Throughout his years residing on the railroad, Dirt made countless friends, from the train crew to residents to people visiting from faraway places. He knew he was famous and loved it.

man with cat
Dirt the railroad cat poses with Eric Mencis for Eric’s last visit to NNRy — a lasting memory. Wesley Heinz

Eric Mencis, former NNRy guest services manager from 2016 to 2021, knew Dirt during his years of fame and was instrumental in Dirt’s notoriety. “I saw a cat with a proud attitude, a rough look, and a friendly heart,” says Eric. “He looked like he was going to come over and kick your butt if you didn’t pet him [though].” Eric became Dirt’s “agent,” posting his first candid photo on Facebook.

“What Dirt truly needed was a voice … I was his voice for many years,” says Eric. Dirt was an old railroad soul — a crew member, climbing in and around trains, and inspecting them as if he was trying to tell you how to do your job. His favorite memory, outside of his everyday caretaking of Dirt, was when he posted “We gave Dirt a Bath” on April Fool’s Day. “I spent the morning Photoshopping the whitest cat I could find into a picture of the shop and posted it online early on April 1. All the post said was “We Gave Dirt A Bath” and the world went nuts; some believed it, but some got the joke right away.”

Madison Purinton — whose husband, Lennox Purinton, is the shop foreman — knew Dirt for three years. In 2021, Madison took on the membership coordinator role for NNRy and became one of Dirt’s primary caretakers.

Lennox, who started off volunteering, knew Dirt since he was 6. One of his fondest memories was of filming Ghost Adventures at the museum, known for its haunted yard. “I was involved with the filming in the enginehouse, and during the investigation, Dirt scared the life out of the investigators when he came out from the shadows,” says Lennox.

As his official “cat wrangler,” Madison was responsible for the majority of the “Dirt & DJ” posts on Instagram/Facebook, as well as preparing him the night before to go to the vet. Even though she didn’t work there long, she and Dirt quickly became buddies. Dirt showed up for a lot of tours over the years, and never missed any of the ones she ran.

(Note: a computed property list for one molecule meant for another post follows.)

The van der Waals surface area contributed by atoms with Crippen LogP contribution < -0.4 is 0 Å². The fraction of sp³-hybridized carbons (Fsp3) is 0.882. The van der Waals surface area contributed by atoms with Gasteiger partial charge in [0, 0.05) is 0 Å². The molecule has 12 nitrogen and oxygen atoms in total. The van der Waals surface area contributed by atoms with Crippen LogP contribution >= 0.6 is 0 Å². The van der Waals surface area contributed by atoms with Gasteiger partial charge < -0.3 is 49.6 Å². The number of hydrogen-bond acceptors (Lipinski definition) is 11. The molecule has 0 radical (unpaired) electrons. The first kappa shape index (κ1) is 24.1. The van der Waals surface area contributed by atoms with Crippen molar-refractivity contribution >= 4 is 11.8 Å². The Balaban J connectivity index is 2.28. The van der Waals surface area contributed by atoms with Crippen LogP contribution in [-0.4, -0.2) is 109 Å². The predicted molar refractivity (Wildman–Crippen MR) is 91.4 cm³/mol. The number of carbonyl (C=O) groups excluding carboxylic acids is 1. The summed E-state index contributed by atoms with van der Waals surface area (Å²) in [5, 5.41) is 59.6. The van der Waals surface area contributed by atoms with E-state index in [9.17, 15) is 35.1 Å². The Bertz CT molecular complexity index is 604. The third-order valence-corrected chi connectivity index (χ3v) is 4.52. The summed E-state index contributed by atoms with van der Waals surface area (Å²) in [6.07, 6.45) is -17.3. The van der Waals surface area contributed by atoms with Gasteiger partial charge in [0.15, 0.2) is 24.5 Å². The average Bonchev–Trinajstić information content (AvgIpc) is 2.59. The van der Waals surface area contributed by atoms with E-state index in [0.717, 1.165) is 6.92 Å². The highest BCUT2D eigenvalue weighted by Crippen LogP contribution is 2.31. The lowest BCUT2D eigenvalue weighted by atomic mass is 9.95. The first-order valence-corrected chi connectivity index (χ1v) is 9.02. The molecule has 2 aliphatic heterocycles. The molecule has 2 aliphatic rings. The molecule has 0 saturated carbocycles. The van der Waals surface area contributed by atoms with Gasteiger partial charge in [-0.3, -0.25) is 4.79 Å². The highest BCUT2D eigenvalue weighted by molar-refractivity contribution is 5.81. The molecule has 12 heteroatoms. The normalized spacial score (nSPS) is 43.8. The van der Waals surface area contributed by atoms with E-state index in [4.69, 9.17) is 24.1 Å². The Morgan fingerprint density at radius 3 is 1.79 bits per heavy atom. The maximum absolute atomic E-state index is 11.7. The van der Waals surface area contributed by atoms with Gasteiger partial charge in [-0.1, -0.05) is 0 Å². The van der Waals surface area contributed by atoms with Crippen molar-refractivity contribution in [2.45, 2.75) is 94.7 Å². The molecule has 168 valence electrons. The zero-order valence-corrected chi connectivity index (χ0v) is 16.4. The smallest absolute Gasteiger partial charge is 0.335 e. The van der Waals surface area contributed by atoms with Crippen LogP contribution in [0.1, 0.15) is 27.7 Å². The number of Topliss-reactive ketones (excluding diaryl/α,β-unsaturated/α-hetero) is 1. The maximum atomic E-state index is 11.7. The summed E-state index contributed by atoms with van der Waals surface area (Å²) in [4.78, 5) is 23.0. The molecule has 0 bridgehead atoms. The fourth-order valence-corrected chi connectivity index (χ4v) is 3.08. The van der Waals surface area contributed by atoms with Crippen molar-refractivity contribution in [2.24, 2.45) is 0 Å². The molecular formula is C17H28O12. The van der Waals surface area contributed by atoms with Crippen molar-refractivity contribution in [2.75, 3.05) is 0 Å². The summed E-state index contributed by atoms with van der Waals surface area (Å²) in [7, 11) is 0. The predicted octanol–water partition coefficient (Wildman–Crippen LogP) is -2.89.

“People would only join tours in hopes of seeing him, and I remember one time, I had a group of around 40 to 50 people. We had just hit the enginehouse when he made his appearance. Sometimes he chose to follow for the whole tour, other days he’d stop in the enginehouse or at his caboose.” Well, on this tour, Dirt decided to stay in the enginehouse while Madison continued the tour. “It went from 40 to 50 people to about 15 to 20 people. Talk about stealing the spotlight!” recalls Madison.

girl with cat
Dirt the railroad cat poses with Madison Purinton who is wearing the t-shirt design she drew for gift shop merchandise. “Long Live Shop Boss Dirt!” Lennox Purinton

“He knew exactly how popular he was, and he owned it!” says Madison. “It’s almost like when large groups of people saw him, he turned into a show-off and had such a big head. Then when it was me and him, he was just like any old house cat.”

The legacy continues

Two life-size bronze statues of Dirt will be cast. One will be put on his gravestone at his gravesite, and the other will be in the machine shop where he can continue to watch over his fellow crew members. The gravesite is easily accessible to the public for visiting. It’s on a knoll right outside of the East Ely Depot. A livestream memorial service is being planned; date and time are yet to be determined.